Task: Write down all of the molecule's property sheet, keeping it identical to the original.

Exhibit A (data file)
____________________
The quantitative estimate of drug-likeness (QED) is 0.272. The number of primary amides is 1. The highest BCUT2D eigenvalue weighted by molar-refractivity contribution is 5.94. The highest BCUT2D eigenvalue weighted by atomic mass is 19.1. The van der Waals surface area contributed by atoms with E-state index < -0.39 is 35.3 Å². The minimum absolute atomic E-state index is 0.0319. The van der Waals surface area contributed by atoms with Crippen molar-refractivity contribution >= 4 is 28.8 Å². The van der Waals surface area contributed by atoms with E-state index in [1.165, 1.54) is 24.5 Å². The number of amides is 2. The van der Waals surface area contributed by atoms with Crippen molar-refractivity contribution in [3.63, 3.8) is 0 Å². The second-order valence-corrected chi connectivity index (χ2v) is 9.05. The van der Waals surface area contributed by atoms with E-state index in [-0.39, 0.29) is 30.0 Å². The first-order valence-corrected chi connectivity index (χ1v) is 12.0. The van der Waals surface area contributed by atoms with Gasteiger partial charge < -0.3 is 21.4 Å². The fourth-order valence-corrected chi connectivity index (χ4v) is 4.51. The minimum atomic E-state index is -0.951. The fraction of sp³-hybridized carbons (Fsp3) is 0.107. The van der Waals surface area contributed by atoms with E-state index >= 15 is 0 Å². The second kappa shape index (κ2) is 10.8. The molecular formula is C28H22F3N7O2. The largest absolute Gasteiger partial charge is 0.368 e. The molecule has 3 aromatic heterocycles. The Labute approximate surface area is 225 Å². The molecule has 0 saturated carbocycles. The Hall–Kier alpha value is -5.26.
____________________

The quantitative estimate of drug-likeness (QED) is 0.272. The number of primary amides is 1. The highest BCUT2D eigenvalue weighted by molar-refractivity contribution is 5.94. The highest BCUT2D eigenvalue weighted by atomic mass is 19.1. The van der Waals surface area contributed by atoms with E-state index < -0.39 is 35.3 Å². The minimum absolute atomic E-state index is 0.0319. The van der Waals surface area contributed by atoms with Crippen molar-refractivity contribution >= 4 is 28.8 Å². The van der Waals surface area contributed by atoms with E-state index in [1.165, 1.54) is 24.5 Å². The number of amides is 2. The van der Waals surface area contributed by atoms with Crippen molar-refractivity contribution in [3.63, 3.8) is 0 Å². The second-order valence-corrected chi connectivity index (χ2v) is 9.05. The van der Waals surface area contributed by atoms with E-state index in [-0.39, 0.29) is 30.0 Å². The first-order valence-corrected chi connectivity index (χ1v) is 12.0. The van der Waals surface area contributed by atoms with Gasteiger partial charge < -0.3 is 21.4 Å². The fourth-order valence-corrected chi connectivity index (χ4v) is 4.51. The minimum atomic E-state index is -0.951. The fraction of sp³-hybridized carbons (Fsp3) is 0.107. The van der Waals surface area contributed by atoms with E-state index >= 15 is 0 Å². The second kappa shape index (κ2) is 10.8. The molecular formula is C28H22F3N7O2. The largest absolute Gasteiger partial charge is 0.368 e. The molecule has 3 aromatic heterocycles. The Labute approximate surface area is 225 Å². The molecule has 0 saturated carbocycles. The Hall–Kier alpha value is -5.26.